LG's flagship for 2016 is the LG G5. We took a look at a pre-production model but here is the production retail unit of the G5 ready for our little paws to get all over it. Welcome to my unboxing of the LG G5.
So the box from the LG G5 is pretty clever. Obviously debuting its modular design from the start, though a very minimal box (which is what I prefer). Once you slide off the top, you see an image of the removable 2,800 mAh battery and a lift up arrow telling you how to get to your new phone. Once you do lift up the lid, you are greeted with your usual AT&T material. But beneath all of that is your brand new LG G5, ours in the titan color. Beneath the G5 is a little tray table which hides your USB C cable and your wall wart. Strange for LG not to include earphones with their LG G5 but it's not a huge deal.
The LG G5 production model definitely feels a lot more refined in the hand than the previous model we had. There has been some talk about the plastic coating over the metal unibody and yes, it's slightly annoying but I do feel it adds a bit more grip to the phone; which left otherwise would be considerably more slippery due to the curvature on the sides. Though nonetheless, the 5.3-inch form factor fits nicely in one hand. However, if you want the ultimate one handed Android smartphone, the Samsung Galaxy S7 has the G5 beaten in form factor.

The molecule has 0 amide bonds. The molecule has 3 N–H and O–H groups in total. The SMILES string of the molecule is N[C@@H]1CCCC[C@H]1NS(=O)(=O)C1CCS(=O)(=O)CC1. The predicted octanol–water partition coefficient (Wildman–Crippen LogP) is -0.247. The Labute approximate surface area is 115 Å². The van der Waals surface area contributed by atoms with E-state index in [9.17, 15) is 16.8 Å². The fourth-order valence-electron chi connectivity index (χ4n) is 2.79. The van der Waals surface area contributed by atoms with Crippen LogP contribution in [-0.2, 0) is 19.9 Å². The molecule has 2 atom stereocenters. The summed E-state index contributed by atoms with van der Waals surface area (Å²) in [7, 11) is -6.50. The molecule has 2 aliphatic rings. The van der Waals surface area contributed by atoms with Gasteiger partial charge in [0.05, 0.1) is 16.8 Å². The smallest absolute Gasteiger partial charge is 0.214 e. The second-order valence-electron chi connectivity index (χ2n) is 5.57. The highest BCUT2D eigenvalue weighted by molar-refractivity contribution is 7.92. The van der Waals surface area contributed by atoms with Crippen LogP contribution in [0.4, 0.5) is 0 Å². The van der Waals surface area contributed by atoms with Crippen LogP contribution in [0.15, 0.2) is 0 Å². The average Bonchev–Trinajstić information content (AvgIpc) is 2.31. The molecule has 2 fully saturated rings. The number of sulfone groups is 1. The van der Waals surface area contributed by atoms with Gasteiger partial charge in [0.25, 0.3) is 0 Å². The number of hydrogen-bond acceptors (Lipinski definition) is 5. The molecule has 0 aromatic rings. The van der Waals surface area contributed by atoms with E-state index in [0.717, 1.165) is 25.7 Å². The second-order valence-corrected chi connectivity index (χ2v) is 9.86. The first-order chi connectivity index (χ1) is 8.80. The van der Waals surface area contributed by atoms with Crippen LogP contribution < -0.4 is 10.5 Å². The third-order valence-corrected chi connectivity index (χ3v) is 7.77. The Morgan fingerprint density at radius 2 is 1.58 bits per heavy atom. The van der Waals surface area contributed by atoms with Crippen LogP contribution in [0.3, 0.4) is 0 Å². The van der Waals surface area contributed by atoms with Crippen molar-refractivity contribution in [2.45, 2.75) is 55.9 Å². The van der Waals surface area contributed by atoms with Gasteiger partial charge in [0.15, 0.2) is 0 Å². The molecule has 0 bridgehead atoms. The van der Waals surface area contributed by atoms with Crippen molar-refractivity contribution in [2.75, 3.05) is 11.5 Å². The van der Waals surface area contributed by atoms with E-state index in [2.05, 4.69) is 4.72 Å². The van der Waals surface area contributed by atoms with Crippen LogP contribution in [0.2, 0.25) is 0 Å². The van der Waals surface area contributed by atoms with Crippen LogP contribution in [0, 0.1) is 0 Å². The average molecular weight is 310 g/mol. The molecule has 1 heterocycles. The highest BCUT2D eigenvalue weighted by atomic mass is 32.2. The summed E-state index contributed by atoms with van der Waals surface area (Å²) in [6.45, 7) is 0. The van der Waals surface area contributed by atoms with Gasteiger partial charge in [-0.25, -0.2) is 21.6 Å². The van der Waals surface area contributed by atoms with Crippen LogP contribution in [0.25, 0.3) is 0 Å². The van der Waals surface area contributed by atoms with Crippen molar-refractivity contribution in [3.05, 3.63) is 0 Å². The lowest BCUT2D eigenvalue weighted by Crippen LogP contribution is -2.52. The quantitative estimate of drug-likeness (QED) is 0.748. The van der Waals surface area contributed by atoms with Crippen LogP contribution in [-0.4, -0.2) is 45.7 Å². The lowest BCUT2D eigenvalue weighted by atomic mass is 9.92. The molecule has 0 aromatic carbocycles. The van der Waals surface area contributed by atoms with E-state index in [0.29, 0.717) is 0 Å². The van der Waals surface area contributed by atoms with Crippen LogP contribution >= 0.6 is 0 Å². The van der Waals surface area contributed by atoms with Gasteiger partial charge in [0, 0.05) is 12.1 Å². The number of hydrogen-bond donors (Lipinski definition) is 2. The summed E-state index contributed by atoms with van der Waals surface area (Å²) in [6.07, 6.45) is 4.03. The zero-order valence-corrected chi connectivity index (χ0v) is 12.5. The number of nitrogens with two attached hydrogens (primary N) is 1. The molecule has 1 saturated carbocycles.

Spec-wise, the G5 is running the Snapdragon 820 processor with 4GB of RAM and the Adreno 530 GPU. Internally, you'll find 32GB of RAM but you do have a microSD card slot on the same tray as the nano SIM slot, which can accept up to an additional 200GB.
The display is a new 5.3-inch Quad HD panel with 554ppi and it can get up to 900 nits of brightness at full which is insanely bright for an IPS panel. Another huge thing on the G5 is the new cameras. It has a 16MP main shooter next to an 8MP camera, which when combined can deliver a wide angle view field of 135 degrees.
Moving over to the software side of things, the G5 is running the Android 6.0.1 Marshmallow with LG's latest UX 5.0. It's controversial because in this incarnation, there's no app drawer. However an upcoming update will allow users to add that feature back in. So far, it's good. It's a little strange and my organization isn't quite as good on the G5 but with folders and a few other tricks, I'm sure I can fix it up. But the G5 is a phone where I'm seriously considering running a launcher. Google Now will definitely make the G5 more conventional but perhaps a bit too bland for my liking. I'll definitley mention what I choose to do in my future videos and review of the G5 so make sure to stay tuned to that.
That's the LG G5 unboxing experience. A pretty simple one for a phone with a lot of promises.